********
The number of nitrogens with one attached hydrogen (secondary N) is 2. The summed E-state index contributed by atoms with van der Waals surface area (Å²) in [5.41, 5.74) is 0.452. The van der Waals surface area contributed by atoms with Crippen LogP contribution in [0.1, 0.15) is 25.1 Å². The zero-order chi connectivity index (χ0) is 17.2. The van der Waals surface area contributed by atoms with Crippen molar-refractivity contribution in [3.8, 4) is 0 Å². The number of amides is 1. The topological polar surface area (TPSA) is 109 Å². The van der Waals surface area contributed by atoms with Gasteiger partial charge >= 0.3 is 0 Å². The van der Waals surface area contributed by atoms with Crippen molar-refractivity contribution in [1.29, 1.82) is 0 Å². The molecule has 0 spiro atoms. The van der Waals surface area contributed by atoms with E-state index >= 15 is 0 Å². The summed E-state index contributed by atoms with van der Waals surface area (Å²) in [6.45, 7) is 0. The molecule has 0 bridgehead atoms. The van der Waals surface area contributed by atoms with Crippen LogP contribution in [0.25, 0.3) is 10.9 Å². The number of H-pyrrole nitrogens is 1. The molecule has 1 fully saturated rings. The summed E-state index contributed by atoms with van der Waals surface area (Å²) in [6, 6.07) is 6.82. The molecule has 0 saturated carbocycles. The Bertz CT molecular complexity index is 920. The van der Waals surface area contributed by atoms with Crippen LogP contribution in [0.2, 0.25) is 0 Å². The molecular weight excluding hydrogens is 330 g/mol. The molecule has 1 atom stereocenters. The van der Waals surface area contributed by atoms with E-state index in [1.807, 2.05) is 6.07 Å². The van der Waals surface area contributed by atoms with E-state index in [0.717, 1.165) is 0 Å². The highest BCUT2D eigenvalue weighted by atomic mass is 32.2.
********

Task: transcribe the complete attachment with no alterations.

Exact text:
The number of nitrogens with one attached hydrogen (secondary N) is 2. The summed E-state index contributed by atoms with van der Waals surface area (Å²) in [5.41, 5.74) is 0.452. The van der Waals surface area contributed by atoms with Crippen LogP contribution in [0.1, 0.15) is 25.1 Å². The zero-order chi connectivity index (χ0) is 17.2. The van der Waals surface area contributed by atoms with Crippen molar-refractivity contribution in [3.8, 4) is 0 Å². The number of amides is 1. The topological polar surface area (TPSA) is 109 Å². The van der Waals surface area contributed by atoms with Gasteiger partial charge >= 0.3 is 0 Å². The van der Waals surface area contributed by atoms with Crippen molar-refractivity contribution in [1.29, 1.82) is 0 Å². The molecule has 0 spiro atoms. The van der Waals surface area contributed by atoms with E-state index >= 15 is 0 Å². The summed E-state index contributed by atoms with van der Waals surface area (Å²) in [6.45, 7) is 0. The molecule has 0 bridgehead atoms. The van der Waals surface area contributed by atoms with Crippen LogP contribution in [0.25, 0.3) is 10.9 Å². The number of H-pyrrole nitrogens is 1. The molecule has 1 fully saturated rings. The summed E-state index contributed by atoms with van der Waals surface area (Å²) in [6, 6.07) is 6.82. The molecule has 0 saturated carbocycles. The Bertz CT molecular complexity index is 920. The van der Waals surface area contributed by atoms with Crippen LogP contribution in [0.2, 0.25) is 0 Å². The molecular weight excluding hydrogens is 330 g/mol. The molecule has 1 atom stereocenters. The van der Waals surface area contributed by atoms with E-state index in [1.807, 2.05) is 6.07 Å². The van der Waals surface area contributed by atoms with E-state index in [0.717, 1.165) is 0 Å². The highest BCUT2D eigenvalue weighted by atomic mass is 32.2.